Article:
1994 ALLMR ONLINE 41
BOMBAY HIGH COURT
A.C. AGARWAL AND I.G. SHAH, JJ.
Abdul Hamid Haji Mohammed Vs. State of Maharashtra
Criminal Writ Petition No. 902 of 1993
14th January, 1994
Respondent Counsel: R. F. Lambay, Addl. Public Prosecutor, .
Constitution of India,Art. 226, Terrorist and Disruptive Activities (Prevention) Act (1987),,S. 19 Terrorist and Disruptive Activities (Prevention) Act (1987),S. 3(1) Terrorist and Disruptive Activities (Prevention) Act (1987),S. 5
1993 Cri LJ 416 : AIR 1993 SC 1212 [Para 4]
1993 Cri LJ 2210 (PandH) (Rel. on) [Para 19]
1992 Cri LJ 2711 (Bom) : 1992 (2) Bom CR 478 (Rel. on) [Para 26]
1992 Cri LJ 394 (Bom) (Rel. on) [Para 25]
1991 Cri LJ 1085 (Guj) : 1990 (1) Crimes 183 [Para 15]
1965 (1) Cri LJ 714 (Mad) : AIR 1965 Mad 227 [Para 28]
AIR 1955 SC 233 [Para 14]
ASHOK AGARWAL, J.:-The petitioner in this case is one Abdul Hamid Haji Mohammed alias Hamid Chuva. He has preferred the present Writ Petition invoking the extra ordinary jurisdiction of the High Court under Article 226 of the Constitution of India inter alia praying for quashing the proceedings initiated against him under Terrorist and Disruptive Activities (Prevention) Act (28 of 1987) (hereinafter referred to as "the TADA Act"), on the ground that the provisions of the said Act are not applicable to the facts which are alleged against him. He has also prayed for grant of bail. On the night between 17/18th April, 1993 three persons, which included the petitioner, came to be arrested. The other two who were arrested were Mohamed Hussein Umer Merchant and Mohmed Farooq Mohamed Yusuf Batki. It was found that the three accused were connected with the property known as Picnic Guest House in Juhu. The accused Mohamed Hussein Umer Merchant is the owner of the said property. Apart from him one Eljar is said to have a share in the property to the extent of 30%. The accused, Mohmed Farooq Mohamed Yusuf Batki is a tenant in possession of the property. As far as the petitioner is concerned, he was employed by Mohmed Farooq Mohamed Yusuf Batki to develop the said property. The petitioner being the developer had submitted plans to the Bombay Municipal Corporation for sanction. Mohmed Farooq Mohamed Yusuf Batki is said to have employed security guards through a security contractor to guard the property. As far as the property in question is concerned, we have a description of it in an application for remand dated 20th April, 1993. The property is described as under :-
"The compound of 'Pick Nic Guest . House' is situated between the 'NULLAH' and the Lido Cinema. It houses four well constructed blocks consisting about 12 rooms each. The compound is surrounded with well constructed wall of the height of about 5' on all three sides with one side open to the 'NULLAH', with no approach possible. All the four blocks have been lying vacant following the eviction of the tenants, after the property was purchased by the persons closely linked with the under world. With the placing of the security guards, the place had become an ideal place for storing of anything from arms, ammunition to explosives........."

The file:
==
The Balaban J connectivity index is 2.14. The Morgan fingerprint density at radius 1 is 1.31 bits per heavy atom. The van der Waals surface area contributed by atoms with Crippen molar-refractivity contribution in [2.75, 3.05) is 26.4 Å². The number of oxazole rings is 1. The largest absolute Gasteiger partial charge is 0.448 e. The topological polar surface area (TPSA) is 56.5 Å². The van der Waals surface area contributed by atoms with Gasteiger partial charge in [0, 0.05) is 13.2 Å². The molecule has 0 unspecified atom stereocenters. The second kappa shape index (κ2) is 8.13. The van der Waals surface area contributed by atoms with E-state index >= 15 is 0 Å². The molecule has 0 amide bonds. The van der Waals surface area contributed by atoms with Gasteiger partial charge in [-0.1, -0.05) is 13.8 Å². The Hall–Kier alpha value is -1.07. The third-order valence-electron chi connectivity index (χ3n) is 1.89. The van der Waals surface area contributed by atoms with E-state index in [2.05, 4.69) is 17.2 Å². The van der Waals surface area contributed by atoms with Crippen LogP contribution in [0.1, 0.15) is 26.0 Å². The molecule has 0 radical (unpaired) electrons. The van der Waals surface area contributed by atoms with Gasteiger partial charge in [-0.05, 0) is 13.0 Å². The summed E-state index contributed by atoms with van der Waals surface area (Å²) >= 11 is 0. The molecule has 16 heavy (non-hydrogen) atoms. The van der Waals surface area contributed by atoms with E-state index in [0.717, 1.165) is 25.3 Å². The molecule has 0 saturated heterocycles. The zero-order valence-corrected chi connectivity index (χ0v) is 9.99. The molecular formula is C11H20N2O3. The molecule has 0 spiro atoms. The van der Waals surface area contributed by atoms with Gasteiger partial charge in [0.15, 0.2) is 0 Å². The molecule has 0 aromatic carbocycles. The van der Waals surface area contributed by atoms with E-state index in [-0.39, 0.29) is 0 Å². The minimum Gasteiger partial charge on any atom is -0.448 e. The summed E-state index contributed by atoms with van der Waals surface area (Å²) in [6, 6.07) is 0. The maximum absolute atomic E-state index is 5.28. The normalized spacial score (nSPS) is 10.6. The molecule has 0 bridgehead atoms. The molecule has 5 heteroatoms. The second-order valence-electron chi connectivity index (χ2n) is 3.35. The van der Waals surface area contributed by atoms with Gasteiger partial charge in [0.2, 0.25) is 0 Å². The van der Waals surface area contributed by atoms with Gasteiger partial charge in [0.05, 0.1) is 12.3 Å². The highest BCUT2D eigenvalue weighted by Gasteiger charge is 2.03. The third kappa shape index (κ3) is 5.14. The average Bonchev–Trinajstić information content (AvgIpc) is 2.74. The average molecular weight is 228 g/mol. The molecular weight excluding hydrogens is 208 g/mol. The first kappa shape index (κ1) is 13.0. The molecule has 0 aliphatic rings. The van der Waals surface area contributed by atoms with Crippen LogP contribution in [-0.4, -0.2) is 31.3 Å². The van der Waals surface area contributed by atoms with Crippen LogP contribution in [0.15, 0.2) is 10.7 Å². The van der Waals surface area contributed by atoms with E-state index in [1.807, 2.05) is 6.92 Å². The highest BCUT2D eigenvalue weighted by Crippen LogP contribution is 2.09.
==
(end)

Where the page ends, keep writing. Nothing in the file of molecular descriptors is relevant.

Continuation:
2. After the three accused were arrested between 12.30 to 1.30 p.m. in the night between 17th and 18th April, 1993 the petitioner was interrogated. During the interrogation the petitioner broke down and agreed to make a statement. He stated that he will discover certain arms which he had concealed in the aforesaid property. Consequent upon the statement, 6 AK rifles and 12 empty Magazines were recovered after digging a portion of the ground within the compound of the said property. The provisions of TADA Act were made applicable to the accused. All the accused were remanded to police custody and thereafter to judicial custody. So far as the other two accused were concerned they were released on bail, As far as the present petitioner is concerned he applied for bail, However, by an order passed by the designated Court on 4th June, 1993 the petitioner was remanded to judicial custody and his application for bail was adjourned to a later date. There after, by a judgment and order dated 2nd August, 1993 the learned Judge of the designated Court was pleased to reject his application for bail.
"... the serial bomb blasts which took place in the city of Bombay on 12-3-1993 at various places...
It is the prosecution case that this conspiracy came to be initiated from the beginning of December, 1992 when communal riots broke out in Bombay. In furtherance of this conspiracy a huge quantity of arms, ammunition and explosives such as sophisticated firearms and ammunitions namely AK 56 assault rifles and its ammunition, hand grenades, explosives substances like RDA and gelatines, detenators etc. were smuggled into the country with the assistance of landing agents who usually dwell in smuggling activities at different ports. These firearms and ammunitions and explosives penetrated the country through a net work which distributes it to various persons for safe keeping so that the same could be made available as and when required.
In the present case a team of officers led by P.I. Kamble assisted by P.I. Nawghare were detailed to collect intelligence about persons involved in wide conspirary of illegal smuggling of firearm, and explosives to India and its distribution and storing.